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Reviewed by:
  • Justice
  • Adriana Abdenur
Justice. Directed by Maria Augusta Ramos. Brooklyn, NY: First Run/Icarus Films, 2004. 102 minutes. VHS. $440 purchase; $125 rental.

Near the beginning of the documentary Justice, the camera pans along the bars of an overcrowded prison cell in Brazil. Dozens of men crouch on bunk-beds or stand shoulder to shoulder, their voices barely audible above the whirr of a fan. Hands and feet jut out between the bars into the hallway; a young man looks straight into the camera: "For God's sake get me out of here." [End Page 704]

Cells like these hold many of the young, poor men who are arrested in the streets of Rio de Janeiro for drug-related offenses. Ramos follows two of these young men through the local courts. Carlos Eduardo, who says he is a bakery worker, has been arrested for driving—and crashing—a stolen car. Alan, a wiry and frail-looking teenager, has been accused of flying a kite to assist drug dealers. A policeman summoned to testify explains the offense, saying that when drugs arrive in the favela, the dealers either set off fireworks or fly a kite.

In contrast to the recent documentaries and feature films capturing the violence in Rio de Janeiro streets, Justiça takes an indoors approach to issues of urban inequality and crime. The documentary's key settings are the sterile, brightly-lit rooms of a local courthouse, where Ramos follows the two young men and interviews the judges and public defender involved in their cases. Rather than focusing on criminal or violent acts, Ramos deals with their bureaucratic aftermath, which turns out to be no less shocking in its own, quiet ways.

The young men, clad in T-shirts, shorts, and flip-flops, are handcuffed and escorted by armed guards down long corridors. They are interviewed by judges who then dictate summaries in slow, clipped language to court reporters. At times the young men and their families struggle to understand the dense legalese of the Brazilian justice system; at other times they seem uncannily familiar with its terminology. Carlos Eduardo's bewildered mother, Elma, wrings her hands as she consults with Ignez, the defense lawyer; Elma finds solace and catharsis only outside the courts, speaking tongues at a Pentecostal service. Carlos Eduardo's young girlfriend, who is pregnant with his second child, sits impassive through the proceedings, apparently shell-shocked. When the two women visit him in prison, Elma tells her son that they, too, are behind bars.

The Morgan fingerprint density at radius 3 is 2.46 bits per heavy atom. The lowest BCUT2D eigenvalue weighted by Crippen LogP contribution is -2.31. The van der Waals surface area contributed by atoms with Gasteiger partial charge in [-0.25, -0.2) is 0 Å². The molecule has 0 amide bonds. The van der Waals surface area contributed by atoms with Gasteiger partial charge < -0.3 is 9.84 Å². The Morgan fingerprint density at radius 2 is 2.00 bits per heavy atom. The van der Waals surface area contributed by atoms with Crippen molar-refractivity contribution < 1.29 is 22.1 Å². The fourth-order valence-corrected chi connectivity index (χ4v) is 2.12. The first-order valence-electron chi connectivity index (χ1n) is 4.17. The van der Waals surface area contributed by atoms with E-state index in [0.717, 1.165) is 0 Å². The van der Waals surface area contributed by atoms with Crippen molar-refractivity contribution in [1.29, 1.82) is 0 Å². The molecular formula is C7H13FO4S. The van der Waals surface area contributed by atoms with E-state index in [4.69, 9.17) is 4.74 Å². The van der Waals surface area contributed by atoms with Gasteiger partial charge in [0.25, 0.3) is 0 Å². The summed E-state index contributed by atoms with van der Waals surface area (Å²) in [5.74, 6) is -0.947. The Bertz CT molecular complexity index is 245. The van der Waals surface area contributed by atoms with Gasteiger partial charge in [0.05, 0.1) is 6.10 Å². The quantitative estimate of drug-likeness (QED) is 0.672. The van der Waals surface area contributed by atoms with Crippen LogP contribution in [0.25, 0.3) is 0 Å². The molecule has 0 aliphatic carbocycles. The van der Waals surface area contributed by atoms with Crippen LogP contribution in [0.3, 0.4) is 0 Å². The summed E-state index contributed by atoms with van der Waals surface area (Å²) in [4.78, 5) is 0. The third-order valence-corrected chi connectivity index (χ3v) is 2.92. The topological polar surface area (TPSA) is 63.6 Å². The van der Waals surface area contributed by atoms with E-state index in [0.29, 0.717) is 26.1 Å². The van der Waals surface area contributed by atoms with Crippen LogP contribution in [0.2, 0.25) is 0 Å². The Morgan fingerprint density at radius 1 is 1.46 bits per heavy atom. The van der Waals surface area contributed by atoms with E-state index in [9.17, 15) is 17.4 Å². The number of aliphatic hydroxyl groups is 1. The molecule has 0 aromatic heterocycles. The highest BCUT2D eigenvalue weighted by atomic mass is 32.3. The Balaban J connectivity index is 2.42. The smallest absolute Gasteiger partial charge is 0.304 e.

The documentary has no narration, but scenes like these speak for themselves. In the classroom, Ramos's patient dissection of Rio de Janeiro's justice system can serve as the basis for discussion of various topics, all of them touching on justice and inequality: barriers to legal equity, incarceration as social control, and the incentive structures that shape young people's choices in poor Brazilian communities.

Adriana Abdenur
The New School
New York, New York


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pp. 704-705
Launched on MUSE
Open Access
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